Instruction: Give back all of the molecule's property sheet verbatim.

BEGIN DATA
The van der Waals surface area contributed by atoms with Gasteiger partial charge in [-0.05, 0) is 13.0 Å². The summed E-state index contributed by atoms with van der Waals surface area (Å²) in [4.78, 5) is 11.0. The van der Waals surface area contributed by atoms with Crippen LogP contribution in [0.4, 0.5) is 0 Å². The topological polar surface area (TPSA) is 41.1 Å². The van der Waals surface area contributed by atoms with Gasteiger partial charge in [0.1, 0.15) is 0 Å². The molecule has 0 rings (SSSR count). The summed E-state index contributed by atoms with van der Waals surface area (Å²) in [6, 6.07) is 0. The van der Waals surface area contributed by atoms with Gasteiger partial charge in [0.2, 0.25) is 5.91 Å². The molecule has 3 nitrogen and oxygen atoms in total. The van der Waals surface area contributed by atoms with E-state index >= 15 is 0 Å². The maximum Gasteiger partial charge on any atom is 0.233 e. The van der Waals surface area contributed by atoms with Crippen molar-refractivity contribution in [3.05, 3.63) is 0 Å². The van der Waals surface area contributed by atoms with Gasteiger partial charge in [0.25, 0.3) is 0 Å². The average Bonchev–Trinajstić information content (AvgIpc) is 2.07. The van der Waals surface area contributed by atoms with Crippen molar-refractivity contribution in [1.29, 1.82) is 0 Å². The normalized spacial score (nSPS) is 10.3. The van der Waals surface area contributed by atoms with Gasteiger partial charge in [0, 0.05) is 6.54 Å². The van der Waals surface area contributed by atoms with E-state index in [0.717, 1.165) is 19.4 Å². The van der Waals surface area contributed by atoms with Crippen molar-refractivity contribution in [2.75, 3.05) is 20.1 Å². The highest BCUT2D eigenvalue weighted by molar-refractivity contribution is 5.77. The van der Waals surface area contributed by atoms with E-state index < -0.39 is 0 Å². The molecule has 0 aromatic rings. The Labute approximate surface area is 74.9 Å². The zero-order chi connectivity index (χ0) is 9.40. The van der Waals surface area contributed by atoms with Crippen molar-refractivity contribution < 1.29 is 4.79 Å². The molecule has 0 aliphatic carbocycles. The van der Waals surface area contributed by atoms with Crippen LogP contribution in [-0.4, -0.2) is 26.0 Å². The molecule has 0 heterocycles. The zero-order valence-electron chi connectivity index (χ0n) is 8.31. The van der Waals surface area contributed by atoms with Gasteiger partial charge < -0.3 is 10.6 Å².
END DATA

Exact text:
The van der Waals surface area contributed by atoms with Gasteiger partial charge in [-0.05, 0) is 13.0 Å². The summed E-state index contributed by atoms with van der Waals surface area (Å²) in [4.78, 5) is 11.0. The van der Waals surface area contributed by atoms with Crippen LogP contribution in [0.4, 0.5) is 0 Å². The topological polar surface area (TPSA) is 41.1 Å². The van der Waals surface area contributed by atoms with Gasteiger partial charge in [0.1, 0.15) is 0 Å². The molecule has 0 rings (SSSR count). The summed E-state index contributed by atoms with van der Waals surface area (Å²) in [6, 6.07) is 0. The van der Waals surface area contributed by atoms with Gasteiger partial charge in [0.2, 0.25) is 5.91 Å². The molecule has 3 nitrogen and oxygen atoms in total. The van der Waals surface area contributed by atoms with E-state index >= 15 is 0 Å². The maximum Gasteiger partial charge on any atom is 0.233 e. The van der Waals surface area contributed by atoms with Crippen molar-refractivity contribution in [3.05, 3.63) is 0 Å². The van der Waals surface area contributed by atoms with Gasteiger partial charge in [0.25, 0.3) is 0 Å². The average Bonchev–Trinajstić information content (AvgIpc) is 2.07. The van der Waals surface area contributed by atoms with Crippen molar-refractivity contribution in [1.29, 1.82) is 0 Å². The normalized spacial score (nSPS) is 10.3. The van der Waals surface area contributed by atoms with Gasteiger partial charge in [0, 0.05) is 6.54 Å². The van der Waals surface area contributed by atoms with E-state index in [0.717, 1.165) is 19.4 Å². The van der Waals surface area contributed by atoms with Crippen molar-refractivity contribution in [2.75, 3.05) is 20.1 Å². The highest BCUT2D eigenvalue weighted by molar-refractivity contribution is 5.77. The van der Waals surface area contributed by atoms with E-state index < -0.39 is 0 Å². The molecule has 0 aromatic rings. The Labute approximate surface area is 74.9 Å². The zero-order chi connectivity index (χ0) is 9.40. The van der Waals surface area contributed by atoms with Crippen molar-refractivity contribution < 1.29 is 4.79 Å². The molecule has 0 aliphatic carbocycles. The van der Waals surface area contributed by atoms with Crippen LogP contribution in [-0.4, -0.2) is 26.0 Å². The molecule has 0 heterocycles. The zero-order valence-electron chi connectivity index (χ0n) is 8.31. The van der Waals surface area contributed by atoms with Gasteiger partial charge < -0.3 is 10.6 Å².